Stream UK Introduces Updates to Stream Connect, Crowdsourcer
Launched in February 2009, Stream UK's Stream Connect is a webcast administration system which allows users to create and manage their own webcasting programme. The company claims its SaaS puts high-quality webcasting within the reach of the normal internet user.
"Users can create a good-looking, branded webcast within about 5-10 minutes, using normal internet browsing skills," says founder and CEO Duncan Burbidge. "You can quickly add features such as synchronised slides, voting, downloadable documents, incorporate chat rooms or contact the presenter."
Since Streaming Media's review Stream UK has developed its own dedicated encoder. This, says Burbidge, is particularly suited to permanent installations, venues with multiple rooms or single rooms for use in regular webcasts. Users also still have the option of using their existing encoders with the system.
Another significant update is the ability to create a webcast from an on-demand stream. The first version of the software was aimed largely at live webcasts but now full control over the finished webcast is enabled, adding slides or editing timings.
As well as integrating with hardware encoders, Stream Connect also integrates with presenters' control devices, like the Interspace Industries cue light systems. Presenters using remote devices for control of laptops and projectors will find that Stream Connect is now automatically integrated so there's no need for an administrator to trigger slide changes.
Multiple presenters, such as a lecturing team, can now be accommodated. Once user profiles are set up they will be stored for future use and instant recall. Similarly player templates can be customised, branded with logos, colours or slides, and saved as favourites for future recall. This makes it easy for a single venue to serve multiple clients with their branded players.
Other features included in the latest release include a security enhancement - working with globally unique identifiers (GUIDs) instead of webcast IDs and the ability to add customized email templates.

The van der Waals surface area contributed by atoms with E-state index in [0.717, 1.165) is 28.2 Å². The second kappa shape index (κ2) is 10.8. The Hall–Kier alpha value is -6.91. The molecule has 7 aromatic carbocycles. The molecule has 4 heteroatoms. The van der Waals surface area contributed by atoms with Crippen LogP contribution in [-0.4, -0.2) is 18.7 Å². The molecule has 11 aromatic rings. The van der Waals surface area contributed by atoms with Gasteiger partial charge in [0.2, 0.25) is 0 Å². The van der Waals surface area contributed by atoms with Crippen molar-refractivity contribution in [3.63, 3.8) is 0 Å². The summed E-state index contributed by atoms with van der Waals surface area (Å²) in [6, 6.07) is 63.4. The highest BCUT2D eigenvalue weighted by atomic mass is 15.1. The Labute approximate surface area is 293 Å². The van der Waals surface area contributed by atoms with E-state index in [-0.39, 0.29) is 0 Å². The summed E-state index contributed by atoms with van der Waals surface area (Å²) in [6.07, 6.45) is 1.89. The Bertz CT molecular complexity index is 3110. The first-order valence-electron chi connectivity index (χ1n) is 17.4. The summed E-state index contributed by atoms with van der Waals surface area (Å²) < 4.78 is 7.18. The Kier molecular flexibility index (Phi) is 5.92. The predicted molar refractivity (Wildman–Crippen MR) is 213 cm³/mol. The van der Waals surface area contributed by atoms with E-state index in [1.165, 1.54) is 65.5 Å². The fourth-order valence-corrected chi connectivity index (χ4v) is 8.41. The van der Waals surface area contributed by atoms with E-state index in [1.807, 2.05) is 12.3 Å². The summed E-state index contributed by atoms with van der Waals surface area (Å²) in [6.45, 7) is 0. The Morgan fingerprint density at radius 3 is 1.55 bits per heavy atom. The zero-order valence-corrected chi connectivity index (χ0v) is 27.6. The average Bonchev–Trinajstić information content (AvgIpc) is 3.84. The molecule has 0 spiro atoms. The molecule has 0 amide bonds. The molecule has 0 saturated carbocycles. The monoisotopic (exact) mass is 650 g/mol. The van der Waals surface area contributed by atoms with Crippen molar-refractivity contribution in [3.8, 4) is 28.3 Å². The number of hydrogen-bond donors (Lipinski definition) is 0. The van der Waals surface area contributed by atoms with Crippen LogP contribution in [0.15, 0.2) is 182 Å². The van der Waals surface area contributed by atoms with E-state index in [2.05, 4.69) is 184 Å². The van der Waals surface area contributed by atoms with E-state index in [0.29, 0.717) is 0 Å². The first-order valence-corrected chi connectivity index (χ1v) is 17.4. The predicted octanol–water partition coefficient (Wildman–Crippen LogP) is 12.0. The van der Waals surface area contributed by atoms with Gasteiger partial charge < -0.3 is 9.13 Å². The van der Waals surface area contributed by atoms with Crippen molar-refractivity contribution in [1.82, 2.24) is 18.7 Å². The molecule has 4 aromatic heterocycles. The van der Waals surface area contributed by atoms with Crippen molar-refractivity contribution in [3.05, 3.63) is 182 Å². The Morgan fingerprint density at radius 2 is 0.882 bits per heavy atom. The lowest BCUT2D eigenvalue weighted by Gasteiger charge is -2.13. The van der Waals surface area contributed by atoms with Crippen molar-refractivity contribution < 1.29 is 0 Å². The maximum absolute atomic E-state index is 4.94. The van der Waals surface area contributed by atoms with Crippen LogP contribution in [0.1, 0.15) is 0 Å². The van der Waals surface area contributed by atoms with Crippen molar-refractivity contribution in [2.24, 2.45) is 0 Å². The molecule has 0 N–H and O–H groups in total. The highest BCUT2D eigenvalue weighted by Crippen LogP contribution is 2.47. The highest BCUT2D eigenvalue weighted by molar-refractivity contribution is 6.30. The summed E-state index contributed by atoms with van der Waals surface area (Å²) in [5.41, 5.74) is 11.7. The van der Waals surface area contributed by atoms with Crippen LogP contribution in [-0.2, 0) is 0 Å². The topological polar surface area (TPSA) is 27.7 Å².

"We're seeing a lot of interest from companies who have been using different webcasting technologies for a number of years but who are looking to refresh that service," says Burbidge. "We've had three record months this year with users from right across the spectrum including Pepsico, NMA, and the IETall completing webcasts using Stream Connect."
The monthly SaaS fees for the software is a combination of the number of webcasts (licence fee) and amount of data delivered by CDN.
The other main product developed and marketed by Stream UK is Crowdsourcer, a software tool designed to handle large amounts of video and image content and to make it is as easy as possible to evaluate and distribute the best assets. It serves the same purpose as YouTube Direct, but retains the source footage throughout the process.
The Stream Crowdsourcer application predates Stream Connect and is apparently a larger grossing product right now for the company. It enables a team of users to rapidly assess the quality of incoming material, organized within an internal content management system, and then choose a publishing route for the content.
It is designed around an inbox concept and allows publishers and brand owners to capture incoming content sent via email as attachments, mobile phone MMS/SMS messages or via ftp upload. The system can also transcode the various formats on the fly into one universal format for integration to a website. Further syndication of video is also enabled.
"It is especially useful at managing incoming multimedia content, since Crowdsourcer will automate the process of preparing content for the required output format," says Burbidge.
Reuters used the ingest, moderation and transcoding capabilities of the Crowdsourcer to power the Times Square billboard as part of its Everyday Smiles campaign. The BBC uses the tool for all its user-generated submissions on news stories.
"Instead of the time-consuming process of sending individual files to sites like YouTube, Hulu, or Facebook, Crowdsourcer can integrate with their APIs, to prepare and send content automatically," says Burbidge.
"It can be used to filter huge volumes of UGC submissions. For example the BBC ran a campaign asking people what they would do if they were Prime Minister. All the still image and video content came in via webform or file upload and was moderated by Crowdsourcer."
Burbidge, who owns 45% of the company, has a background in consultancy and prior to starting Stream UK he worked at EuroStrategy consultants.
The company was formed in 2001 and now houses 30 staff in Camden, London and three in Madrid.